5. Know your triggers: Be aware of things that trigger symptoms. Do what is necessary to avoid them or be prepared to deal with symptoms if you can’t avoid them. Be aware of what soothes you and what doesn’t.
6. Journaling: Keeping a journal can help keep you aware of how you feel and can help release pent-up emotions. It can also help track symptoms and their severity. This can give you a place to look back and see how you felt before significant events.
7. Keep appointments with your doctor: Keeping appointments keeps your wellness on your mind. It can also help detect when you are headed in a negative direction. Be honest about any symptoms you are experiencing.
8. Information, information: Educate yourself about your diagnosis. The more you know, the better you will be able to take care of yourself and ward off setbacks.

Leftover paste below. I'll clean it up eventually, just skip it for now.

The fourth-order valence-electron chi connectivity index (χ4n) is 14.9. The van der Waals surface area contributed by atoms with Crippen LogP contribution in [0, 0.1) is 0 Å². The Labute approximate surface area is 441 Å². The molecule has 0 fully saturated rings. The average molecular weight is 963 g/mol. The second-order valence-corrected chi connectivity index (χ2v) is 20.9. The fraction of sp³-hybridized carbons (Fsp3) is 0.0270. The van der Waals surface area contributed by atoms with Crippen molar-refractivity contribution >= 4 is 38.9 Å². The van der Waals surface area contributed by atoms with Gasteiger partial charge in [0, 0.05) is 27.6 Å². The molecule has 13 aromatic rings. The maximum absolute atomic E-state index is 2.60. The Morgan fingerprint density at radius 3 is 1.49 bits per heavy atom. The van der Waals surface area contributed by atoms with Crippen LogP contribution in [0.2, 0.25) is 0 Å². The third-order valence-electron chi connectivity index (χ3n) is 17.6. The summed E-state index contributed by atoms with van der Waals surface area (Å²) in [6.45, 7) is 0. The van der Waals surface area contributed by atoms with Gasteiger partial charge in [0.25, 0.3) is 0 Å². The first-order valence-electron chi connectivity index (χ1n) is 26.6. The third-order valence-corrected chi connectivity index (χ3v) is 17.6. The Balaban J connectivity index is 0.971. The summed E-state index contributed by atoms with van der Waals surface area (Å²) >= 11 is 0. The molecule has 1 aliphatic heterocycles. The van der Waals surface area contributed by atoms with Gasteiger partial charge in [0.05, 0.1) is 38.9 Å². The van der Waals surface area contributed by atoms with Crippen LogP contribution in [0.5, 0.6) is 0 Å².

9. Sleep: The right amount of sleep can go a long way toward wellness. Too little or too much sleep can worsen symptoms and contribute to depression. Adjust your sleep schedule to whatever makes you feel your best.
10. Privacy: Everyone has a need for privacy. When you need time alone, ask that others respect that and don’t allow others to intrude on it. (This is different from avoiding people; know the difference, whether you need privacy or are hiding and avoiding something.) Your mental health is important; don’t allow others to intrude on it.
11. Be honest with yourself: Don’t allow yourself to slip back into denial. Don’t fall into “just this once” scenarios. If you know something isn’t good for you, don’t do it.
12. Place your own needs first when necessary: It is not selfish. Your needs are just as important as anyone else’s.